Nova Scotia

'Death is still a taboo': Demand for death doula training growing in N.S.

A course that was offered in Nova Scotia this summer to teach others how to offer emotional support to dying people and their families was a resounding success. To meet the growing demand, two sessions will be held in Truro, N.S., in February for aspiring death doulas.

'People are uncomfortable with talking about [death],' says the program's lead instructor

Two end-of-life doula training courses will be held in Truro, N.S., in February 2020. (Shaun Best/Reuters)

Jennifer Mallmes believes you only get one chance at a good ending.

Mallmes, an end-of-life doula, started a program in 2016 to teach others how to offer emotional support to dying people and their families.

"Death is still a taboo. People don't want to talk about it. People are uncomfortable with talking about it," Mallmes said.

"When people finish the program, they're coming out with a sense of empowerment that they can fully meet the needs of somebody who is dying."

This summer, Mallmes brought the program to Nova Scotia for the first time. The 16-space class filled up immediately and she ended up taking on 10 more people.

Because of the demand, the program from Douglas College in B.C. is returning in February 2020 and holding two sessions in Truro, N.S.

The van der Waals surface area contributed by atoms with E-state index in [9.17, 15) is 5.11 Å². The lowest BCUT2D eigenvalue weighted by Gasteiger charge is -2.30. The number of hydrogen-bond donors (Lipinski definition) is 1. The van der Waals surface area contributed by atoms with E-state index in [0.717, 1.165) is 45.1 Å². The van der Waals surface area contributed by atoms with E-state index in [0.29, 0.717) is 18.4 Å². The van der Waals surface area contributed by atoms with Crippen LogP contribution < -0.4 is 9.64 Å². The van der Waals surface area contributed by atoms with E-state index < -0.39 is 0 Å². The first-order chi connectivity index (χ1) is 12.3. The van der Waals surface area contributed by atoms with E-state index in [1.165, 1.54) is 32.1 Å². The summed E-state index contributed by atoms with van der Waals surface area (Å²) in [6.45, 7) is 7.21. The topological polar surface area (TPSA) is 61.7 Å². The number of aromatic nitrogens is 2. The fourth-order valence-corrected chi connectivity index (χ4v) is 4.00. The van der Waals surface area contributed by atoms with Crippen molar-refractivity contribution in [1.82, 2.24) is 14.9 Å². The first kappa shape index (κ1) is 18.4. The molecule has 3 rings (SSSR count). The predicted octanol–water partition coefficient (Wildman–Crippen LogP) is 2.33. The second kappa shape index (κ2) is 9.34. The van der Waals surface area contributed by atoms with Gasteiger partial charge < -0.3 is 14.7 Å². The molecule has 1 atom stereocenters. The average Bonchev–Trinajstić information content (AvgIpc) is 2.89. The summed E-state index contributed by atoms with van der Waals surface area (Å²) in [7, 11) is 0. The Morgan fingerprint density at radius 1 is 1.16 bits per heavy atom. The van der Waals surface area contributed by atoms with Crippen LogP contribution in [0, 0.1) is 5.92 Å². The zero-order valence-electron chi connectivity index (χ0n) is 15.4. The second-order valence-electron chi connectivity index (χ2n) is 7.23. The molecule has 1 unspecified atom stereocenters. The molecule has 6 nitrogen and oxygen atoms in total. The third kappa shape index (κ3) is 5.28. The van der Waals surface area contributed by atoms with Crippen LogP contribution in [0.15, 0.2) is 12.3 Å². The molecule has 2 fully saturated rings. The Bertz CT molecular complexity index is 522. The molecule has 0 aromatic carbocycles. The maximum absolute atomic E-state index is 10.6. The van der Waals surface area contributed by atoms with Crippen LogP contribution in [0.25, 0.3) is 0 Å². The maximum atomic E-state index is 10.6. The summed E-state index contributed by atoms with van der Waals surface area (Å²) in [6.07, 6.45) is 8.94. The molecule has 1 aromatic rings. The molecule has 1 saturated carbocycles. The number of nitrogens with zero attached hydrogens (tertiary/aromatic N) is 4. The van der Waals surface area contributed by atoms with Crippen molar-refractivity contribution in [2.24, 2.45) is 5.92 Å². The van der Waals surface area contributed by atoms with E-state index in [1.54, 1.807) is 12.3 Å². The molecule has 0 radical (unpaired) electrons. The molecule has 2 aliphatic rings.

Jennifer Mallmes, right, speaks to one of her clients. Mallmes started the end-of-life doula course at Douglas College in Coquitlam, B.C. (Daniel Beauparlant/Radio-Canada)

Students learn how to help families broach difficult conversations around death, like what someone wants to happen to their body and who will make decisions if they lose the capacity to do so.

"End-of-life doulas are sometimes the bridge," said Olga Nikolajev, a nurse educator who will teach the course in Truro next year.

"We're in these siloed industries. Health care is only up until the point of death and then it gets handed to the funeral industry ... what to do with a body after death, that's not really a conversation a nurse would have."​​​​​

Nikolajev said end-of-life doulas are there to help make things a little easier on the families.

Decreasing the fear of death

"People are not well prepared. They end up in ICU [intensive care unit] or in a crisis. Then, because they've never talked about it, they're in more of an unknown than ever," she said.

"When we talk about dying and death, it actually decreases the fear of it because the unknown becomes a little more known."

Doulas are not currently regulated in Canada, but Mallmes hopes they will be one day. For now, she and several others started the End of Life Doula Association of Canada, a self-regulated board and community of practice.

She said the program is now offered in every province, except Quebec.

While some people with medical backgrounds take the course — even though it isn't required for their medical certifications — Mallmes said some students are simply people planning ahead for the day they need to help family members.

She said it's important for families to have conversations about end-of-life options before it's too late. Otherwise, families sometimes find themselves embroiled in conflict over what to do.

"That is your ultimate gift to your family, to be able to leave them with memories of peace and contentment and not chaos," Mallmes said.


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